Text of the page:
Sherlock Holmes was never the only game in town. Granted, he was easily the best of the Victorian and Edwardian detectives; but there were a number of others worth reading. When I came upon the above book years ago, I was introduced to a whole constellation of British crime-fighters. The book was edited by Sir Hugh Greene (1910-1987), brother of novelist Graham Greene and director-general of the BBC during the 1960s. In all, he produced four books honoring lesser-known British and American detectives:
- The Rivals of Sherlock Holmes (1970)
- Cosmopolitan Crimes: Foreign Rivals of Sherlock Holmes (1971)
- The Further Rivals of Sherlock Holmes (1973)
- The American Rivals of Sherlock Holmes (1979)
The original volume was by far the best of the series. The only author I followed from the three later volumes was Jacques Futrelle, creator of the Thinking Machine detective stories, who drowned in the Titanic disaster of 1912.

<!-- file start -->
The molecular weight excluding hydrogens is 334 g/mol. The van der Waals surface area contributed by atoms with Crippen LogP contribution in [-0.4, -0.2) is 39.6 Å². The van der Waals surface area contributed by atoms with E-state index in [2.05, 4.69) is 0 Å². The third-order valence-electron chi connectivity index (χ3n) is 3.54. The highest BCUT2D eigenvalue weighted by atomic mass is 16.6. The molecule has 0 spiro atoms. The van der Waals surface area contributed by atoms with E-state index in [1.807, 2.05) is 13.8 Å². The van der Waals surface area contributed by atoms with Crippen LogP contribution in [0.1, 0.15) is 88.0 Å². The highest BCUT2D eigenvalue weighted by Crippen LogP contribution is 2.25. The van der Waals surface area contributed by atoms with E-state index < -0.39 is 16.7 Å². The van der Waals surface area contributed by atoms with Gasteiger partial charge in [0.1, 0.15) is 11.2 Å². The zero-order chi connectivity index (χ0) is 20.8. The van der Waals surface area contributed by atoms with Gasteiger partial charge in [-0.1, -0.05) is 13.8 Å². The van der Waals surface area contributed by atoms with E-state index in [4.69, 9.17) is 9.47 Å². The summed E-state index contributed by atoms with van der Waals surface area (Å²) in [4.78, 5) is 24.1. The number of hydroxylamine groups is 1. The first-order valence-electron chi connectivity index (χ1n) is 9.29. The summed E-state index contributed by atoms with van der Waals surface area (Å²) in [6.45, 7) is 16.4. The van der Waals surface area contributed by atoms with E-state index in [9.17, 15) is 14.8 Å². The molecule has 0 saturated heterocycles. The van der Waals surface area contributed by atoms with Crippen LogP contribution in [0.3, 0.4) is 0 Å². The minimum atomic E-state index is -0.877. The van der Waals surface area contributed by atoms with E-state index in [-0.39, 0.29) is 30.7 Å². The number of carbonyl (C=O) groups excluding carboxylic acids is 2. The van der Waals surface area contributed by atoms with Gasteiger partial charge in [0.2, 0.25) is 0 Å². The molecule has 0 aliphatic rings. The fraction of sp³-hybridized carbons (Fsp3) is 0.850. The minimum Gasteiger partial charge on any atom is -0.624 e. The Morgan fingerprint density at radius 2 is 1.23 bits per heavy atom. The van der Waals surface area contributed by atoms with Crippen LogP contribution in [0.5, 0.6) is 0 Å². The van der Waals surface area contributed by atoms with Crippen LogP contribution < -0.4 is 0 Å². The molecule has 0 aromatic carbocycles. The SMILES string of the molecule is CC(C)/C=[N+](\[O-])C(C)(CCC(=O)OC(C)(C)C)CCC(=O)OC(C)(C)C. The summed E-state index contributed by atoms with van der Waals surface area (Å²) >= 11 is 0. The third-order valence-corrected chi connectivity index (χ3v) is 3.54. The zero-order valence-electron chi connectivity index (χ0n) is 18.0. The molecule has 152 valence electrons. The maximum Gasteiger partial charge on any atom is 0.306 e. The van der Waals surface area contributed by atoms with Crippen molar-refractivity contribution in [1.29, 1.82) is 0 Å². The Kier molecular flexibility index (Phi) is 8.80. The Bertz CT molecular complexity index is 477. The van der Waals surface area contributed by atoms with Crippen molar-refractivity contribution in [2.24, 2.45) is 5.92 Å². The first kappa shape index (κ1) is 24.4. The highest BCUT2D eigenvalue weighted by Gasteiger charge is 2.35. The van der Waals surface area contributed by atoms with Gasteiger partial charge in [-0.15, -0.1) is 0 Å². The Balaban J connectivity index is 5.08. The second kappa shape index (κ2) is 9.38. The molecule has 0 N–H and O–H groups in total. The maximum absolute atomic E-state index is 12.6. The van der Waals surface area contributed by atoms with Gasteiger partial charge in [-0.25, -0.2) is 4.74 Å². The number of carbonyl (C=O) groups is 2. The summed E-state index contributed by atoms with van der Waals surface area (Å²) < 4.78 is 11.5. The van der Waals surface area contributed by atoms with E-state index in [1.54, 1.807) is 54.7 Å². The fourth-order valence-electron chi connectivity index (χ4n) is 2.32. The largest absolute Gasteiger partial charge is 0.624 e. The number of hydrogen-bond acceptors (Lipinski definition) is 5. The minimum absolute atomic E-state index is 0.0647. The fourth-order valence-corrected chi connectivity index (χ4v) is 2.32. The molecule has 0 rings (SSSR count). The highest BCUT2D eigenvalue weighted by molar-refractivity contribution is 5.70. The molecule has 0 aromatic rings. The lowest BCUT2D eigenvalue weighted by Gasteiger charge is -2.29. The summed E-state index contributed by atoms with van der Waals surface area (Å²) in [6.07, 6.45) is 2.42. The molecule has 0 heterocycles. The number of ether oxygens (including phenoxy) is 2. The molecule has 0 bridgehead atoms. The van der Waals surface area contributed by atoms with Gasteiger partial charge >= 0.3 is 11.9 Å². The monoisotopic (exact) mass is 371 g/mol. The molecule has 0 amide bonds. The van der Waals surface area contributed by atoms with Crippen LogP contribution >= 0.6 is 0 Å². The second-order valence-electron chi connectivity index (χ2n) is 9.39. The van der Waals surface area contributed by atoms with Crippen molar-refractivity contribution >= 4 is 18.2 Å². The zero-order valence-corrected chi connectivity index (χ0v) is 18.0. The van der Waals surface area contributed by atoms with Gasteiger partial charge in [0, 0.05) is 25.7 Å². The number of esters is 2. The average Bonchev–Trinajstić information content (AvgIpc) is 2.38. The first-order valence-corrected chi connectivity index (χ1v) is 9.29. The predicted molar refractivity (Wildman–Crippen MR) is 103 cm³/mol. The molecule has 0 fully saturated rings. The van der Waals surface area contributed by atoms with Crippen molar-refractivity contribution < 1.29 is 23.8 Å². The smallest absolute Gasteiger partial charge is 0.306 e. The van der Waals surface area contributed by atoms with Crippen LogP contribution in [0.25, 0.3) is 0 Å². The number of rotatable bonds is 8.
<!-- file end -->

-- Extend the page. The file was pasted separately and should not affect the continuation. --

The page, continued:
For a number of years, I sought collections of several authors recommended in The Rivals of Sherlock Holmes. The ones who interested me the most were:
- Arthur Morrison, who, in addition to his Martin Hewitt stories wrote the very Dickensian The Hole in the Wall and the excellent Dorrington Deed Box
- Clifford Ashdown, author of the Romney Pringle stories
- Baroness Orczy, the Hungarian woman author who gave us The Scarlet Pimpernel also wrote a series about a lady journalist in London named Polly Burton (The Old Man in the Corner stories)
- R. Austin Freeman’s Edwardian Doctor Thorndyke forensic investigation stories appeared in several volumes
- William Hope Hodgson wrote a series of stories about a ghost investigator named Carnacki
- Ernest Bramah, a tea merchant, gave us a blind detective named Max Carrados, who was actually able to read newspapers by feeling the ink on the newsprint
My favorites from the above list are Bramah and Morrison, with Orczy and Freeman not far behind. Unfortunately, most of their books are devilishly hard to find.